Iran vows to expand range of radar, missiles, drones
Regional security challenges make it vital for the Islamic Republic to ramp up the development and production of longer-range radar, drone, and missile systems.
In recent decades, Iran has assembled an arsenal of thousands of domestically manufactured ballistic and cruise missiles, relying on the idea of asymmetric warfare to deter possible assault. The Fattah, the country's first hypersonic missile, debuted earlier this month.
According to Iranian Army Air Defense Force commander Alireza Sabahi-Fard, the Islamic Republic must continue to ramp up the development and manufacturing of longer-range radar, drone, and missile systems in order to meet regional security threats.
Read more: Iran's missile programme is a multi-layered threat: Israeli media
In an unexpected visit to an air defense base outside Tehran on Thursday, Sabahi-Fard stated that “corresponding to the potential threats and possible challenges we face, the production of advanced long-range radar, missile, and drone equipment is most definitely on the agenda of the Army’s Air Defense Force this year."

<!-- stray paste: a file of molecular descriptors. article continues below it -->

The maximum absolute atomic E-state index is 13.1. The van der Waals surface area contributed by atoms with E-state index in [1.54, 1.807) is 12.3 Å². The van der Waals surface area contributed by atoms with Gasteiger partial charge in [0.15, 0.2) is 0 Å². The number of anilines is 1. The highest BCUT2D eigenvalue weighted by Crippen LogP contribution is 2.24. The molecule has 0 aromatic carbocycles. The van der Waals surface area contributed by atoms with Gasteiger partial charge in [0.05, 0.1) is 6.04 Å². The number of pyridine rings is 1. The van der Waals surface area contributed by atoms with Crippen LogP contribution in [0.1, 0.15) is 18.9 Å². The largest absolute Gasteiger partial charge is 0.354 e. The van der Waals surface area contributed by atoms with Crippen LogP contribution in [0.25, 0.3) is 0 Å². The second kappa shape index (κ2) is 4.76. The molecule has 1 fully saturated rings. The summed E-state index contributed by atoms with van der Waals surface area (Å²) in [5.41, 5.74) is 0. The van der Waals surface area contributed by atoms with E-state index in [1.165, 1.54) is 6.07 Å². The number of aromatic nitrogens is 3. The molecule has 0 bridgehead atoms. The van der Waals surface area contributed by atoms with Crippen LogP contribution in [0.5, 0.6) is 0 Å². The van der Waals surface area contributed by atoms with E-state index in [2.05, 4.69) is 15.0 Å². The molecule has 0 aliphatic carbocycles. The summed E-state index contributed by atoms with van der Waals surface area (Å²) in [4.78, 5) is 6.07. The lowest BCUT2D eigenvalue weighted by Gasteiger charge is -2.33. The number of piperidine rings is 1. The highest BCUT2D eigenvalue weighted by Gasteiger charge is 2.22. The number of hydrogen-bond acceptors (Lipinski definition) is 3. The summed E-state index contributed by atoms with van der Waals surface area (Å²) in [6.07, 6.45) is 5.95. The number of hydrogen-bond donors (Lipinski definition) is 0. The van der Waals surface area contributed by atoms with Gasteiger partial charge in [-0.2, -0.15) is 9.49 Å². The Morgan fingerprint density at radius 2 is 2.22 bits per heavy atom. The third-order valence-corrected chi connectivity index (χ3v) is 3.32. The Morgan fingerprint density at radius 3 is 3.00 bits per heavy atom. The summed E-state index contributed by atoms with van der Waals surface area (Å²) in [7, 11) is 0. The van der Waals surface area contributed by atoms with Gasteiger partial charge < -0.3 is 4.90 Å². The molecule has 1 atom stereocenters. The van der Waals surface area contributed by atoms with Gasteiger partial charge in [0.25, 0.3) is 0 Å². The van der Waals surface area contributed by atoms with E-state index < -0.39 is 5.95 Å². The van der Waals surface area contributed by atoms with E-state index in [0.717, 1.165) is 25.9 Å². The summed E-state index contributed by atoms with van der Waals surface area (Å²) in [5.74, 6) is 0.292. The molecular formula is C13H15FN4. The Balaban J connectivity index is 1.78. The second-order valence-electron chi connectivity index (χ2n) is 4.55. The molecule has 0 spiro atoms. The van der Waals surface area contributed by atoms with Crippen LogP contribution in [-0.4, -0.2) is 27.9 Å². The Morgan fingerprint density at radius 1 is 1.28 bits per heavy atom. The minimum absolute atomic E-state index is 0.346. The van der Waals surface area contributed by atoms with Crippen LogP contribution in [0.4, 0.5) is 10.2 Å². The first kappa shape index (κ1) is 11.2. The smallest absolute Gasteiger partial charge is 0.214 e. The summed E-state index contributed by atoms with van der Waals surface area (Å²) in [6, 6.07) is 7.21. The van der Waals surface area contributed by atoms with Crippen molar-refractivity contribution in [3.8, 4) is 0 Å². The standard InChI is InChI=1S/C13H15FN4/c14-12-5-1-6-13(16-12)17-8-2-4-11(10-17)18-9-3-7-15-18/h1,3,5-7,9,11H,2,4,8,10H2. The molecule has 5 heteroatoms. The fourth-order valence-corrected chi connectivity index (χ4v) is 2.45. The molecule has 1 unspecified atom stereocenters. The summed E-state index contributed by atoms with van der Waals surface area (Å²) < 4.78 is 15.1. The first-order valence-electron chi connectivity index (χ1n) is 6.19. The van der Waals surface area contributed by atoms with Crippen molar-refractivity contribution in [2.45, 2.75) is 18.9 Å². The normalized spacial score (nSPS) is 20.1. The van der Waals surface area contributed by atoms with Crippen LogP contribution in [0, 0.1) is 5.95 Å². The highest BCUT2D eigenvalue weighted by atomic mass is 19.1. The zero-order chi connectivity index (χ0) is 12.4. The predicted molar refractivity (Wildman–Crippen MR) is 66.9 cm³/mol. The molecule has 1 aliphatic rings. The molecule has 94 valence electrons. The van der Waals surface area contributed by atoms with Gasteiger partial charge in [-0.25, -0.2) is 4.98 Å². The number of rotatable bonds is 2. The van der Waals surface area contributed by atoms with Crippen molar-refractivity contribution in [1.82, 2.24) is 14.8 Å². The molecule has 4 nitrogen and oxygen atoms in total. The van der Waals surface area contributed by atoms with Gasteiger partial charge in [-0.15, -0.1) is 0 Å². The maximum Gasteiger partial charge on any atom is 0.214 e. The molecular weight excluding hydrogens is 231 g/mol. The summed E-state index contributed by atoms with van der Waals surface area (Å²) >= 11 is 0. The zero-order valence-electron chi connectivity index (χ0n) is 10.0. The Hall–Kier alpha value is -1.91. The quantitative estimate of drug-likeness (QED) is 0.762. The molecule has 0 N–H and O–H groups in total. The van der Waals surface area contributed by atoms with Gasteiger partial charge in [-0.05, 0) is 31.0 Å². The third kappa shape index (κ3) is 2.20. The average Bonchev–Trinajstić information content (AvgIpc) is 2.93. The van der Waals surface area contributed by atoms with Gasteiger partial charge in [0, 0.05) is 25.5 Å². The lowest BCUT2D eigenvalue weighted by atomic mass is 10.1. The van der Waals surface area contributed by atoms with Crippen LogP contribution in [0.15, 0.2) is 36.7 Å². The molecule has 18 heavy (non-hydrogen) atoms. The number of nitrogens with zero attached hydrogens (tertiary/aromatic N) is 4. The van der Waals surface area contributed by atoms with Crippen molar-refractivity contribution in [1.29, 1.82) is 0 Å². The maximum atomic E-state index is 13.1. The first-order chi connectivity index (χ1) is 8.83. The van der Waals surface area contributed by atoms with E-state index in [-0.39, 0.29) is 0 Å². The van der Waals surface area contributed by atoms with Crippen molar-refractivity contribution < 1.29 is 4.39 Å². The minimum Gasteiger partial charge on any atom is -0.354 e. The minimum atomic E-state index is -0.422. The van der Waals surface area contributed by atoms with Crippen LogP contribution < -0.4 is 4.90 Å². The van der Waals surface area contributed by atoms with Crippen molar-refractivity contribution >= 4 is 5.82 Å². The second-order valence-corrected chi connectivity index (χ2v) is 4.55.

According to the Brigadier-General, “The efficiency of the Army’s Air Defense Force in keeping total control over the airspace over our country testifies to the vigilant observation and monitoring being conducted by air defense specialists at thousands of defense points across the country," adding that the effort to develop an air defense network is what allows citizens to sleep safely.
Earlier this year, Sabahi-Fard highlighted how Iran's air defense forces had become an “absolute air defense power in the region,” employing "state-of-the-art" weaponry at the forefront of global defense technology.
At the time, he applauded the fact that the country does not depend on anyone regarding its air defense, particularly in areas of detection, identification, engagement, information, and communication technology."
Iran's air defense remains one of the most complex in the region with the military utilizing the country's mountainous terrain to create a multi-layered crisscross of home-grown long, medium, and short-range radar, anti-drone defenses, and mobile ground and sea-based missile systems such as the Khordad-3 and Bavar-373.
The country has long warned the US and others not to test its capabilities. Tensions between Iran and Saudi Arabia cooled off early in the year via a deal brokered by China.
Tensions with "Israel" are on the rise as Israeli officials continue to threaten Iran's nuclear energy sites claiming their desire to develop a nuclear weapon. Iranian officials have long said the country's military capabilities are solely for defense and that its missile program will never be discussed.